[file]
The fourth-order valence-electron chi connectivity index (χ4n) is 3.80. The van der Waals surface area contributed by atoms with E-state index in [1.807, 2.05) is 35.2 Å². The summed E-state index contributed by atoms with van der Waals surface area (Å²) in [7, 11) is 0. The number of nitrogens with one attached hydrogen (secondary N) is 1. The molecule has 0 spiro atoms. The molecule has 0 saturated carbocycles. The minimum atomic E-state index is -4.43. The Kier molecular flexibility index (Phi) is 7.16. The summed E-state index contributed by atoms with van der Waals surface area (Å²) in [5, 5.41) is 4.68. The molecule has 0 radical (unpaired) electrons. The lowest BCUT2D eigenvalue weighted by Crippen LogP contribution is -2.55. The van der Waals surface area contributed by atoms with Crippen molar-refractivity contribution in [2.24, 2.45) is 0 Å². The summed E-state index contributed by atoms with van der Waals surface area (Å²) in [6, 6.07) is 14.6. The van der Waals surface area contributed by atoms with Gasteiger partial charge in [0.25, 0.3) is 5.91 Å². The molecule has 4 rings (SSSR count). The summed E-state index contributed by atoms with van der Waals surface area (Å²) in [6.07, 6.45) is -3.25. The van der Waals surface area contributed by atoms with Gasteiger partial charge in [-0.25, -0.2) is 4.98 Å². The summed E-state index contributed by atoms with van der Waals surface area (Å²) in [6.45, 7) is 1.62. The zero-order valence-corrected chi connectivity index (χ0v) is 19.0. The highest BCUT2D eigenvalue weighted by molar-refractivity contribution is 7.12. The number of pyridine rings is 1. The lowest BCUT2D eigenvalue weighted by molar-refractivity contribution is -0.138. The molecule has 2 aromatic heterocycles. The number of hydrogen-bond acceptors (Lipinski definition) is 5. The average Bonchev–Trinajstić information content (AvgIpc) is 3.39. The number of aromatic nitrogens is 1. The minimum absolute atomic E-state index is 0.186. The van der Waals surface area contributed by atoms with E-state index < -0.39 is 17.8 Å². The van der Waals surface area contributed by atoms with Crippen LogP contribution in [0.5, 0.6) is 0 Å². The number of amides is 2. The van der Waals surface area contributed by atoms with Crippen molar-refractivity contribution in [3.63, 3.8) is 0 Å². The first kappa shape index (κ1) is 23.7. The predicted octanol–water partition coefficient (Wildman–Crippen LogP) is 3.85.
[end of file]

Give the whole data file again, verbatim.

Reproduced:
The fourth-order valence-electron chi connectivity index (χ4n) is 3.80. The van der Waals surface area contributed by atoms with E-state index in [1.807, 2.05) is 35.2 Å². The summed E-state index contributed by atoms with van der Waals surface area (Å²) in [7, 11) is 0. The number of nitrogens with one attached hydrogen (secondary N) is 1. The molecule has 0 spiro atoms. The molecule has 0 saturated carbocycles. The minimum atomic E-state index is -4.43. The Kier molecular flexibility index (Phi) is 7.16. The summed E-state index contributed by atoms with van der Waals surface area (Å²) in [5, 5.41) is 4.68. The molecule has 0 radical (unpaired) electrons. The lowest BCUT2D eigenvalue weighted by Crippen LogP contribution is -2.55. The van der Waals surface area contributed by atoms with Crippen molar-refractivity contribution in [2.24, 2.45) is 0 Å². The summed E-state index contributed by atoms with van der Waals surface area (Å²) in [6, 6.07) is 14.6. The van der Waals surface area contributed by atoms with Gasteiger partial charge in [0.25, 0.3) is 5.91 Å². The molecule has 4 rings (SSSR count). The summed E-state index contributed by atoms with van der Waals surface area (Å²) in [6.07, 6.45) is -3.25. The van der Waals surface area contributed by atoms with Gasteiger partial charge in [-0.25, -0.2) is 4.98 Å². The summed E-state index contributed by atoms with van der Waals surface area (Å²) in [6.45, 7) is 1.62. The zero-order valence-corrected chi connectivity index (χ0v) is 19.0. The highest BCUT2D eigenvalue weighted by molar-refractivity contribution is 7.12. The number of pyridine rings is 1. The lowest BCUT2D eigenvalue weighted by molar-refractivity contribution is -0.138. The molecule has 2 aromatic heterocycles. The number of hydrogen-bond acceptors (Lipinski definition) is 5. The average Bonchev–Trinajstić information content (AvgIpc) is 3.39. The number of aromatic nitrogens is 1. The minimum absolute atomic E-state index is 0.186. The van der Waals surface area contributed by atoms with E-state index < -0.39 is 17.8 Å². The van der Waals surface area contributed by atoms with Crippen LogP contribution in [0.5, 0.6) is 0 Å². The number of amides is 2. The van der Waals surface area contributed by atoms with Crippen molar-refractivity contribution in [3.63, 3.8) is 0 Å². The first kappa shape index (κ1) is 23.7. The predicted octanol–water partition coefficient (Wildman–Crippen LogP) is 3.85.